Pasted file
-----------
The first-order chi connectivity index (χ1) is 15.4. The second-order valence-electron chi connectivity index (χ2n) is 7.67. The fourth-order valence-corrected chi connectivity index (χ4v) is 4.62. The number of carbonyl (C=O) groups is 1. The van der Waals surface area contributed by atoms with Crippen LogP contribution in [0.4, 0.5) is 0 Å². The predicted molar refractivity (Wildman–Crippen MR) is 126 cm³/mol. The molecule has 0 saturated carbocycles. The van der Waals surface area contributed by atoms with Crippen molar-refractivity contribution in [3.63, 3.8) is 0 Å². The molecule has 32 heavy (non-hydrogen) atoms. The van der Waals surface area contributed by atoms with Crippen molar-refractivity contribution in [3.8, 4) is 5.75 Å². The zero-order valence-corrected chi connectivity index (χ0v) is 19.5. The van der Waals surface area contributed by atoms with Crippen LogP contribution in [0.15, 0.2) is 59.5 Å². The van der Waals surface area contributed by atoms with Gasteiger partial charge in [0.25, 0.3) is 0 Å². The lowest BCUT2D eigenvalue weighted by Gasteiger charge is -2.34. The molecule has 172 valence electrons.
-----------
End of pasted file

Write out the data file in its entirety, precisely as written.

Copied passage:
The first-order chi connectivity index (χ1) is 15.4. The second-order valence-electron chi connectivity index (χ2n) is 7.67. The fourth-order valence-corrected chi connectivity index (χ4v) is 4.62. The number of carbonyl (C=O) groups is 1. The van der Waals surface area contributed by atoms with Crippen LogP contribution in [0.4, 0.5) is 0 Å². The predicted molar refractivity (Wildman–Crippen MR) is 126 cm³/mol. The molecule has 0 saturated carbocycles. The van der Waals surface area contributed by atoms with Crippen molar-refractivity contribution in [3.63, 3.8) is 0 Å². The molecule has 32 heavy (non-hydrogen) atoms. The van der Waals surface area contributed by atoms with Crippen molar-refractivity contribution in [3.8, 4) is 5.75 Å². The zero-order valence-corrected chi connectivity index (χ0v) is 19.5. The van der Waals surface area contributed by atoms with Crippen LogP contribution in [0.15, 0.2) is 59.5 Å². The van der Waals surface area contributed by atoms with Gasteiger partial charge in [0.25, 0.3) is 0 Å². The lowest BCUT2D eigenvalue weighted by Gasteiger charge is -2.34. The molecule has 172 valence electrons.